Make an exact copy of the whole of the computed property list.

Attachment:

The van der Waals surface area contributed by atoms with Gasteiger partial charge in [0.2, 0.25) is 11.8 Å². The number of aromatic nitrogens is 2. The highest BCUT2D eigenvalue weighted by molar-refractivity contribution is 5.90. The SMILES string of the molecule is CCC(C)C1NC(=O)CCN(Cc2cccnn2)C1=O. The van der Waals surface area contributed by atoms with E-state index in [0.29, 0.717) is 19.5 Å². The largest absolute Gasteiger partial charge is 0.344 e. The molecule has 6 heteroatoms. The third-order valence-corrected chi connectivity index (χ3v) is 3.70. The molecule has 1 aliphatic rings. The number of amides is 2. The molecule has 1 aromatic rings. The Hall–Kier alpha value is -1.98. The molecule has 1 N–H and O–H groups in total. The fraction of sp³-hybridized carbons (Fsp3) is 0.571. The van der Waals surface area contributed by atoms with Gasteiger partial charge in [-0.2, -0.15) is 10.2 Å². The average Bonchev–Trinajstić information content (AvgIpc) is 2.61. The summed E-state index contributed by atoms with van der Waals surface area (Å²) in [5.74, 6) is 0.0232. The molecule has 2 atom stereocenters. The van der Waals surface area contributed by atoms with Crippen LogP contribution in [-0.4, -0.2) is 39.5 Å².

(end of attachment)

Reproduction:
The van der Waals surface area contributed by atoms with Gasteiger partial charge in [0.2, 0.25) is 11.8 Å². The number of aromatic nitrogens is 2. The highest BCUT2D eigenvalue weighted by molar-refractivity contribution is 5.90. The SMILES string of the molecule is CCC(C)C1NC(=O)CCN(Cc2cccnn2)C1=O. The van der Waals surface area contributed by atoms with E-state index in [0.29, 0.717) is 19.5 Å². The largest absolute Gasteiger partial charge is 0.344 e. The molecule has 6 heteroatoms. The third-order valence-corrected chi connectivity index (χ3v) is 3.70. The molecule has 1 aliphatic rings. The number of amides is 2. The molecule has 1 aromatic rings. The Hall–Kier alpha value is -1.98. The molecule has 1 N–H and O–H groups in total. The fraction of sp³-hybridized carbons (Fsp3) is 0.571. The van der Waals surface area contributed by atoms with Gasteiger partial charge in [-0.2, -0.15) is 10.2 Å². The average Bonchev–Trinajstić information content (AvgIpc) is 2.61. The summed E-state index contributed by atoms with van der Waals surface area (Å²) in [5.74, 6) is 0.0232. The molecule has 2 atom stereocenters. The van der Waals surface area contributed by atoms with Crippen LogP contribution in [-0.4, -0.2) is 39.5 Å².